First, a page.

Certifying forests and factories: The emergence of private systems for regulating labor and environmental conditions
AuthorBartley, Timothy William
KeywordsSociology, Theory and Methods.
Sociology, Industrial and Labor Relations.
AdvisorBreiger, Ronald L.
MetadataShow full item record
PublisherThe University of Arizona.
RightsCopyright © is held by the author. Digital access to this material is made possible by the University Libraries, University of Arizona. Further transmission, reproduction or presentation (such as public display or performance) of protected items is prohibited except with permission of the author.
AbstractPrivate, non-governmental programs for certifying companies as environmentally or socially responsible emerged in the 1990s in response to problems of sweatshops in the global apparel industry and deforestation in the forest products industry. The similarity between certification programs in each field is striking but has received little attention to date. Neither pure self-regulation nor traditional public regulation, certification programs embody a type of "private regulation by information." Why did this same regulatory form emerge in these two very different fields? Theories focusing on consumer demand, the globalization of production, threats of state intervention, and cultural diffusion all fall short of explaining the emergence of certification systems in both the apparel and forest products fields. This dissertation develops an integrated institutional approach to the emergence of certification systems, focusing on three dimensions of institutional emergence--political, organizational, and cultural. This approach calls for careful attention to historical process, macro-meso linkages, institutional embeddedness, and the dynamics of political contestation--with particular emphasis on the place of social movements in organizational fields. The project uses a comparative case study methodology, drawing on data from 37 in-depth interviews with individuals involved in the creation of certification programs, comprehensive content-coding of four trade journals from 1987-2000, and some archival and secondary materials. An analysis of the political processes through which certification associations initially emerged reveals two important factors--social movement campaigns that targeted companies and a neo-liberal institutional context. These led states, non-governmental organizations (NGOs), and some companies to build or support private certification programs, and foreclosed some other options. An analysis of organizational founding shows how dynamics of innovation and challenge produced multiple certification programs competing for legitimacy in each field. The cultural aspect of institutional emergence is captured through an analysis of how the meanings of certification and monitoring changed over time in the industry discourse, as these practices got theorized and re-framed by a variety of actors. By utilizing an integrated institutional approach, this research illuminates the interactions of macro-level changes (like globalization) and the concrete actors (institutional entrepreneurs) that produced certification initiatives.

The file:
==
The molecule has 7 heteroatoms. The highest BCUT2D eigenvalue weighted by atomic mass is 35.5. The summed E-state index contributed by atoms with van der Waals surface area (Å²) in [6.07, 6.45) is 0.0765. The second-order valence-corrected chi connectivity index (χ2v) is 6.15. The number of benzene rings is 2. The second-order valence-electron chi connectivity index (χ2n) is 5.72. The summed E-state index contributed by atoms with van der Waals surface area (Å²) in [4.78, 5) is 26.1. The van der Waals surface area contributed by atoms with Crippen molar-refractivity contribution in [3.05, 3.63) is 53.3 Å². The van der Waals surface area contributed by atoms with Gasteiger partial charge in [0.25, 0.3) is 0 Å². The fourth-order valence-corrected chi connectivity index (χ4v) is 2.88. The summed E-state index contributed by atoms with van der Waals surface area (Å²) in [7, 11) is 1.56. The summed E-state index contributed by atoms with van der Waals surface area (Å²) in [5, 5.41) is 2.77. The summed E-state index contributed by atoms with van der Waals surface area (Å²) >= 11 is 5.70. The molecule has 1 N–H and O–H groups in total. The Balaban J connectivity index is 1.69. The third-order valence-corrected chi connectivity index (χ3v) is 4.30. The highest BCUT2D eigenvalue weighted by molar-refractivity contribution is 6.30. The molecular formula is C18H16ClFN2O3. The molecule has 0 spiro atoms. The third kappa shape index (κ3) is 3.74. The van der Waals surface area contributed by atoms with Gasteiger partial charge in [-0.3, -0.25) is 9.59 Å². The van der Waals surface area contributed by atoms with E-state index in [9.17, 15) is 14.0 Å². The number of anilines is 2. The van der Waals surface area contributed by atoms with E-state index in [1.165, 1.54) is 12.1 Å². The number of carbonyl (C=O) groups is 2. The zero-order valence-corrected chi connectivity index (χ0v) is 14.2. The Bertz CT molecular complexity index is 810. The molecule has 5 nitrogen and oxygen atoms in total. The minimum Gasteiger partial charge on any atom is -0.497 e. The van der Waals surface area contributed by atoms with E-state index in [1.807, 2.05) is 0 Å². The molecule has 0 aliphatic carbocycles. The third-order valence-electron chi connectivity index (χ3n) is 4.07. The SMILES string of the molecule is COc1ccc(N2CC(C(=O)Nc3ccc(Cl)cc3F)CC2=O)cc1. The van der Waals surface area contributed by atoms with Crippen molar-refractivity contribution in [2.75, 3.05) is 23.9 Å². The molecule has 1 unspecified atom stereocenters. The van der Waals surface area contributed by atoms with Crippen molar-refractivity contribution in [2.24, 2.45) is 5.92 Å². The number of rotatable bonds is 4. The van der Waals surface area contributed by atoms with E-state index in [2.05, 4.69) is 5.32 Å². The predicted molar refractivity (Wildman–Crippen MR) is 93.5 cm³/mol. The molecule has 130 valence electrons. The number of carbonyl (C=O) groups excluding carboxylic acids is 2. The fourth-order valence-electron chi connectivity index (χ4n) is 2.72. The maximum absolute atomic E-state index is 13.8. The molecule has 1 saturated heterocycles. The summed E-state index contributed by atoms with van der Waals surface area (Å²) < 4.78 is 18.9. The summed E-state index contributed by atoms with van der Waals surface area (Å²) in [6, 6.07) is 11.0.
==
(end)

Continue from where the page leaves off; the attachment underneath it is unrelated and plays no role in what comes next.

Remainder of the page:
Degree ProgramGraduate College